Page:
Federal government regulates use of drones anew

On Friday, May 28, 2021, the Bundesrat approved the draft law submitted by Federal Minister Andreas Scheuer to adapt national regulations to the European Commission's Implementing Regulation (EU) 2019/947 of May 24, 2019, on the rules and procedures for the operation of unmanned aerial vehicles. The new rules for drones will come into force in summer 2021.

The German government's Drone Action Plan, presented by Federal Minister Andreas Scheuer on May 13, 2020, set out strategic guidelines for drone policy in the coming years. The aim is to enable the use of drones - and, in perspective, air cabs - as regular modes of transport.

Now comes the next step: the legislation presented by the German Federal Ministry of Transport and Digital Infrastructure (BMVI) will adapt the currently existing national laws and regulations to the EU rules that have been in force since December 31, 2020. Additional regulations will also be created to make the use of drones in Germany easier, faster and safer. The aim is to promote innovation and bring drones into practical use while maintaining a high level of protection for people, nature and public safety.

The law includes the following new regulations for unmanned aviation:

    The operational prohibitions currently contained in the German Air Traffic Regulations (LuftVO), including those for the protection of public safety, nature and privacy, are transferred to geographical areas, reassessed and adapted:
        For the first time, it is clearly stipulated by law under which conditions drones are allowed to fly in geographical areas. With the same level of safety, the operation of drones is thus enabled and facilitated. This applies in particular to drones in the new "special" operating category, which are used, for example, to transport vital medical supplies.
        At the same time, the approach and departure areas of airports will be even more protected with new distance rules (5 km instead of the previous 1.5 km). The protected area to the side of the runways, where there is generally less air traffic, will be reduced in size (1 km instead of 1.5 km).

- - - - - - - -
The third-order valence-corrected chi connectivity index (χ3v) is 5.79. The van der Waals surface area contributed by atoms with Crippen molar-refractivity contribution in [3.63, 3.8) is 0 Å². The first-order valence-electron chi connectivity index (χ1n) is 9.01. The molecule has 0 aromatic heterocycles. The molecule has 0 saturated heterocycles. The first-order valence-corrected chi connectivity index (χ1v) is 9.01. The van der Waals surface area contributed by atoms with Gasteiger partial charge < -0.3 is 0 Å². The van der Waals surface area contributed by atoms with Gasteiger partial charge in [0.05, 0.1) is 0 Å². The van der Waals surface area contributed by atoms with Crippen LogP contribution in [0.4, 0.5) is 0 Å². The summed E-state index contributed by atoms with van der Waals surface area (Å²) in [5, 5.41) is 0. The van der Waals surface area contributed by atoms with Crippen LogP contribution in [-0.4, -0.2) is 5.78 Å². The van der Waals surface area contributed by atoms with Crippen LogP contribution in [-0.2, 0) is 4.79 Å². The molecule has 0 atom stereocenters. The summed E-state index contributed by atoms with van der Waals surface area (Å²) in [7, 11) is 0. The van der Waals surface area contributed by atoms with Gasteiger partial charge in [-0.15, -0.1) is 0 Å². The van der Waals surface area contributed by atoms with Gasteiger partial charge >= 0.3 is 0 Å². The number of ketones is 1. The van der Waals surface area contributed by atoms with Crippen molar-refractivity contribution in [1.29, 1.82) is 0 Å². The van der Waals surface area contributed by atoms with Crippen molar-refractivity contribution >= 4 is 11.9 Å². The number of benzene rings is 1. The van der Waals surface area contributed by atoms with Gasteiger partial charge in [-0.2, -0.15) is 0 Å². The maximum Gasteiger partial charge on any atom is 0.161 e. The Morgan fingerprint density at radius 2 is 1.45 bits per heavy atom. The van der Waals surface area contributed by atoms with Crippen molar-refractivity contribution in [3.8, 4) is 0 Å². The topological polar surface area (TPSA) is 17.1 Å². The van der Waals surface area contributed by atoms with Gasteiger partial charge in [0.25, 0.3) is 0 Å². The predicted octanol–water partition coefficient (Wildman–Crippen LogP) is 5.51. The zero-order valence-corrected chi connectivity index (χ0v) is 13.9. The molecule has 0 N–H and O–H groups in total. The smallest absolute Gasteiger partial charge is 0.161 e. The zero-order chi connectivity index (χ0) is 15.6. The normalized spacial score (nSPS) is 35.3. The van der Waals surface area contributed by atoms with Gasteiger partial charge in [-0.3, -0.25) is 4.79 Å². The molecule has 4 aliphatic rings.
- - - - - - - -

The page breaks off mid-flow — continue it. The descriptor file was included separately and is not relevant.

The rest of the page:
In addition, it will also be possible in the future for state aviation authorities to issue exemptions for drone flights by general order.

    In addition, special airspaces can now be designated specifically for unmanned aviation for the first time.

    The Federal Aviation Authority will become the central point of contact for drone operators in the "permit-required" and, in many cases, "special" categories of operation. This will reduce bureaucratic hurdles - especially for cross-border operations between German states - and relieve the burden on the state aviation authorities.
        The state aviation authorities retain their competencies where drone operators benefit from their expertise and local knowledge, for example when issuing operating permits.

    Drones in the "permit-required" operating category, such as aerial cabs, are subject to the same stringent technical, operational and personnel requirements as manned aviation.

    Exemptions from the new rules in the "open" category have been created for members of air sports associations, as a good safety culture already exists within the association framework. For example, regular training courses are held and ascents are always carried out under professional guidance.

Source: BMVI

Kopterzentrale has summarized the current status and procedures for implementing EU drone law in a guide. This is updated on a regular basis.